EXAM

EXAM 1: 17 October 2016

EXAM 2: 14 November 2016

EXAM 3: 5 December 2016

ROOMS

RNK 110, CSE 119, and CSE 121

FLG 210, FLG 260, FLG 280

LIT 101 and LIT 109

ATTENDANCE RULES

Regular attendance is expected of all students. In order to ensure attendance, throughout the semester attendance will be randomly taken. If a student is absent from class without a legitimate excuse on any day when attendance was taken, the student will receive a zero for the attendance portion of the course grade. No excuses will be provided for missing a class other than those posted on the official University of Florida Attendance Policies or as found by clicking here.

MAKE-UP EXAM POLICIES

The following list comprises the only legitimate reasons to request an exam make-up or reschedule: (1) a student illness with a note from a physician that the student was ill on the date of the exam; (2) a family emergency that requires immediate attention; (3) in accordance with University of Florida exam policies, a conflict with an exam in another course for which the level of that course number is higher than that of this course (in the event that the level of the other course is the same as that of this course, whichever actual course number is higher will get preference (that is, if the other course is numbered 3402 or higher, then the student will be entitled to reschedule the exam in this course to another date).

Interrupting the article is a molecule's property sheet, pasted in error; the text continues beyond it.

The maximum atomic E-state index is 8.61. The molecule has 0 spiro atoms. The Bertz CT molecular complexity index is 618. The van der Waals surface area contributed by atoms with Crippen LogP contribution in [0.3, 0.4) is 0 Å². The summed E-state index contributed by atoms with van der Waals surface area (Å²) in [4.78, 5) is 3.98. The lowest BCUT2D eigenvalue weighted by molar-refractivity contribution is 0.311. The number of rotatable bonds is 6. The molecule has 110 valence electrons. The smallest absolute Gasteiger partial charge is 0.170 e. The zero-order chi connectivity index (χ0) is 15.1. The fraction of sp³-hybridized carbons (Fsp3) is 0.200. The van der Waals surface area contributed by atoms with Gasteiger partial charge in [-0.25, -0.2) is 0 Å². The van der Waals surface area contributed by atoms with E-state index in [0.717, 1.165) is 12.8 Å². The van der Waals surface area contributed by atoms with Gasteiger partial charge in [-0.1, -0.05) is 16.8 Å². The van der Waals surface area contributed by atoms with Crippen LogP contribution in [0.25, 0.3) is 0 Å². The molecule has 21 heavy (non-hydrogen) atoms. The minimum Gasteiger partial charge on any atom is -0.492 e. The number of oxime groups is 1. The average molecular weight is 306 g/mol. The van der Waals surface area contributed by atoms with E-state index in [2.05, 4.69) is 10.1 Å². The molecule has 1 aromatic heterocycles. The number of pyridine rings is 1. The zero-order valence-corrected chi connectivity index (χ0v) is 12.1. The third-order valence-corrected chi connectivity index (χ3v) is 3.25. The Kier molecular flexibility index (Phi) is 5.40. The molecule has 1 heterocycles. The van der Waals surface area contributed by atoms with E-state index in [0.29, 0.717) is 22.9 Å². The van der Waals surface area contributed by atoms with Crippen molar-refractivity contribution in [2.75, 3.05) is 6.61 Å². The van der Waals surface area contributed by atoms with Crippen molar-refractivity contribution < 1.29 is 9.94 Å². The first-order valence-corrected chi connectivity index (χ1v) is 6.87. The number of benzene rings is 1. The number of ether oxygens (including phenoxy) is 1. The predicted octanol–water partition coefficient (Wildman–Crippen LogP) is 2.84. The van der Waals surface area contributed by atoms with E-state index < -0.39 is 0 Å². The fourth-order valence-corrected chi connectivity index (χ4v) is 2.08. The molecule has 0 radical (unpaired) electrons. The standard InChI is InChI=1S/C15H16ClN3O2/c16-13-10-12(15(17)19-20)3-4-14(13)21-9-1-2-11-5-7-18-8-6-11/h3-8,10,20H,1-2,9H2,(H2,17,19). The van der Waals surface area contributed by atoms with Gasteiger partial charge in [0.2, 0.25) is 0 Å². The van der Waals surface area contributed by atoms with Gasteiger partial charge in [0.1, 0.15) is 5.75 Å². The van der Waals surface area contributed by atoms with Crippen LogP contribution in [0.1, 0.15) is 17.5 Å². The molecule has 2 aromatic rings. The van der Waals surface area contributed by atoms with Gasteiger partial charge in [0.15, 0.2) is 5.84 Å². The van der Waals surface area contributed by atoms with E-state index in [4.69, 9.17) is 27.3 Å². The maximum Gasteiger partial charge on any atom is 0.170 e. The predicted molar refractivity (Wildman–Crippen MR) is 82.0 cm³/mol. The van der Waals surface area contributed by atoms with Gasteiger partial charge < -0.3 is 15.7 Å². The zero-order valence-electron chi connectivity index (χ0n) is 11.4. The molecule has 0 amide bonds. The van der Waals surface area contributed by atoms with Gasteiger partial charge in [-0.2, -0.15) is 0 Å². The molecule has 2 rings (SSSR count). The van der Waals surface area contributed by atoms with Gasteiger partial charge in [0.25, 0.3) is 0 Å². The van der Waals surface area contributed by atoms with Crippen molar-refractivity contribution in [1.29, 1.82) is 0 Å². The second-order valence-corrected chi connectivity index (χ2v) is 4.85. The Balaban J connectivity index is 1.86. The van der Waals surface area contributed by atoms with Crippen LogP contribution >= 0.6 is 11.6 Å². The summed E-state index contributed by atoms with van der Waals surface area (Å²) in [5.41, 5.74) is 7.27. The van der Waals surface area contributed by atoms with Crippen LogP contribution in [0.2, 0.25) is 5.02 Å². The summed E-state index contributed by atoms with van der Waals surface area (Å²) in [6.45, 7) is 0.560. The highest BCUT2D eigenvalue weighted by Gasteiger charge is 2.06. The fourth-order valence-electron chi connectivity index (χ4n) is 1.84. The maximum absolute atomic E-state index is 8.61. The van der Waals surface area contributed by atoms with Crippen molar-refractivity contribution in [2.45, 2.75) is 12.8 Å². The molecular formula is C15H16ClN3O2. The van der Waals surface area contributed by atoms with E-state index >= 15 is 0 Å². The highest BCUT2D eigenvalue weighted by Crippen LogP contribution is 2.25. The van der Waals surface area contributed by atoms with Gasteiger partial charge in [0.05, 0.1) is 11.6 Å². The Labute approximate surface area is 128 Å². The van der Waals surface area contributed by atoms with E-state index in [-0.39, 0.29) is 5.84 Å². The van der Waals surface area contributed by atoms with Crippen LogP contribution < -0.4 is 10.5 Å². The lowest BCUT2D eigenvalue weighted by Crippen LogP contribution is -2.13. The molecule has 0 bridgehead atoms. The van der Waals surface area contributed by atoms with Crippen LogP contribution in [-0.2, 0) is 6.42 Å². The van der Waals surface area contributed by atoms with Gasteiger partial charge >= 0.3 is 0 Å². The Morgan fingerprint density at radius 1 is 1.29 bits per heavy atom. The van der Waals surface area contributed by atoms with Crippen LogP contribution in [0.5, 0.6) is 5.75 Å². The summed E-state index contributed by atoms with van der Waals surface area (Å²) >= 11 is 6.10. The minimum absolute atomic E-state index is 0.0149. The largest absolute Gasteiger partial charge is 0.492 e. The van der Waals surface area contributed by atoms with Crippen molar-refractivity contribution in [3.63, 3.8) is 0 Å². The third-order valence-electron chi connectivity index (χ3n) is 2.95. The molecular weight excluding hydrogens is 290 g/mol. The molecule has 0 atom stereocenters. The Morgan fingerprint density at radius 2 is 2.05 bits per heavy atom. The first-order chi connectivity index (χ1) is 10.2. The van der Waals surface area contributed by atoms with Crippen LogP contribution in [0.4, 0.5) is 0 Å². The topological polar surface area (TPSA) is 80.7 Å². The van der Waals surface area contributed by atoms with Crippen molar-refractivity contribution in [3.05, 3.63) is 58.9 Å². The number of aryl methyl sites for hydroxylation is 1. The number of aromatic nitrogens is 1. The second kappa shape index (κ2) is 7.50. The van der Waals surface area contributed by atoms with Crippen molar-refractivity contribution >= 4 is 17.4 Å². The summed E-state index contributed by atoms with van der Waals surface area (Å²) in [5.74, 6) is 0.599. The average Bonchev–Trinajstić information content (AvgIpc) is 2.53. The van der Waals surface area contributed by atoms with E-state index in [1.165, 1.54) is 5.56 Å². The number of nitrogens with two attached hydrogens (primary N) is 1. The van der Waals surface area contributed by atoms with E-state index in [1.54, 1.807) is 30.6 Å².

COURSE GRADING

**Item**

Problem Sets

Theory Assignments

Exam 1

Exam 2

Exam 3

Total

**Percent Value**

7 Percent (7 @ 1 Percent)

18 Percent (3 @ 6 Percent)

25 Percent

25 Percent

25 Percent

**100 Percent**

GRADING SCALE

Grades in this course are determined using the following scale:

**Letter Grade**

A

A-

B+

B

B-

C+

C

C-

D+

D

D-

E

**Score Range**

1 Standard Deviation Above Course Median and Higher

2/3 to 1 Standard Deviation Above Course Median

1/3 to 2/3 Standard Deviation Above Course Median